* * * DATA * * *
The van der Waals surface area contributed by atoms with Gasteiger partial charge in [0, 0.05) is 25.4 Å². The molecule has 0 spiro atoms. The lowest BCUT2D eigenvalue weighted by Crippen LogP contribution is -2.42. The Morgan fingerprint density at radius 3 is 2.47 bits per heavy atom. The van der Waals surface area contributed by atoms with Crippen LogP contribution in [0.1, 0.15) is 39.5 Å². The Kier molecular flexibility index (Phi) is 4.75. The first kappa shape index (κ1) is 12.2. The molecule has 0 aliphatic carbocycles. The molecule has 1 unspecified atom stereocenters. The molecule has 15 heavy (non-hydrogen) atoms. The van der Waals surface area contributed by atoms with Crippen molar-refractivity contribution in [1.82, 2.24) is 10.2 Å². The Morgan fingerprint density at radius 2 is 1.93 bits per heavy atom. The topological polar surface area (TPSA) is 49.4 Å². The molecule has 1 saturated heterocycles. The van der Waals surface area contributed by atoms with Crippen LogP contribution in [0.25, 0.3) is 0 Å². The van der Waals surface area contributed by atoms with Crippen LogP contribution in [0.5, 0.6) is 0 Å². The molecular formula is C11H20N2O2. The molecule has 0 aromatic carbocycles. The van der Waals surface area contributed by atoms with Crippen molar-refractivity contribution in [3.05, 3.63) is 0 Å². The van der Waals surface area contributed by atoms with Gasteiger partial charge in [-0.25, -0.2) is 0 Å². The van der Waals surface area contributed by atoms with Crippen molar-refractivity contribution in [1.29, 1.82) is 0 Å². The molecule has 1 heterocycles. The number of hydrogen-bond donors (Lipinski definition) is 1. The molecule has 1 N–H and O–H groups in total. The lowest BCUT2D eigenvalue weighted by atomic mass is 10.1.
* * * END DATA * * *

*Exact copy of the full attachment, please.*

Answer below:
The van der Waals surface area contributed by atoms with Gasteiger partial charge in [0, 0.05) is 25.4 Å². The molecule has 0 spiro atoms. The lowest BCUT2D eigenvalue weighted by Crippen LogP contribution is -2.42. The Morgan fingerprint density at radius 3 is 2.47 bits per heavy atom. The van der Waals surface area contributed by atoms with Crippen LogP contribution in [0.1, 0.15) is 39.5 Å². The Kier molecular flexibility index (Phi) is 4.75. The first kappa shape index (κ1) is 12.2. The molecule has 0 aliphatic carbocycles. The molecule has 1 unspecified atom stereocenters. The molecule has 15 heavy (non-hydrogen) atoms. The van der Waals surface area contributed by atoms with Crippen molar-refractivity contribution in [1.82, 2.24) is 10.2 Å². The Morgan fingerprint density at radius 2 is 1.93 bits per heavy atom. The topological polar surface area (TPSA) is 49.4 Å². The molecule has 1 saturated heterocycles. The van der Waals surface area contributed by atoms with Crippen LogP contribution in [0.25, 0.3) is 0 Å². The van der Waals surface area contributed by atoms with Crippen LogP contribution in [0.5, 0.6) is 0 Å². The molecular formula is C11H20N2O2. The molecule has 0 aromatic carbocycles. The van der Waals surface area contributed by atoms with Crippen molar-refractivity contribution in [3.05, 3.63) is 0 Å². The van der Waals surface area contributed by atoms with Gasteiger partial charge in [-0.25, -0.2) is 0 Å². The van der Waals surface area contributed by atoms with Crippen molar-refractivity contribution in [1.29, 1.82) is 0 Å². The molecule has 1 heterocycles. The number of hydrogen-bond donors (Lipinski definition) is 1. The molecule has 1 N–H and O–H groups in total. The lowest BCUT2D eigenvalue weighted by atomic mass is 10.1.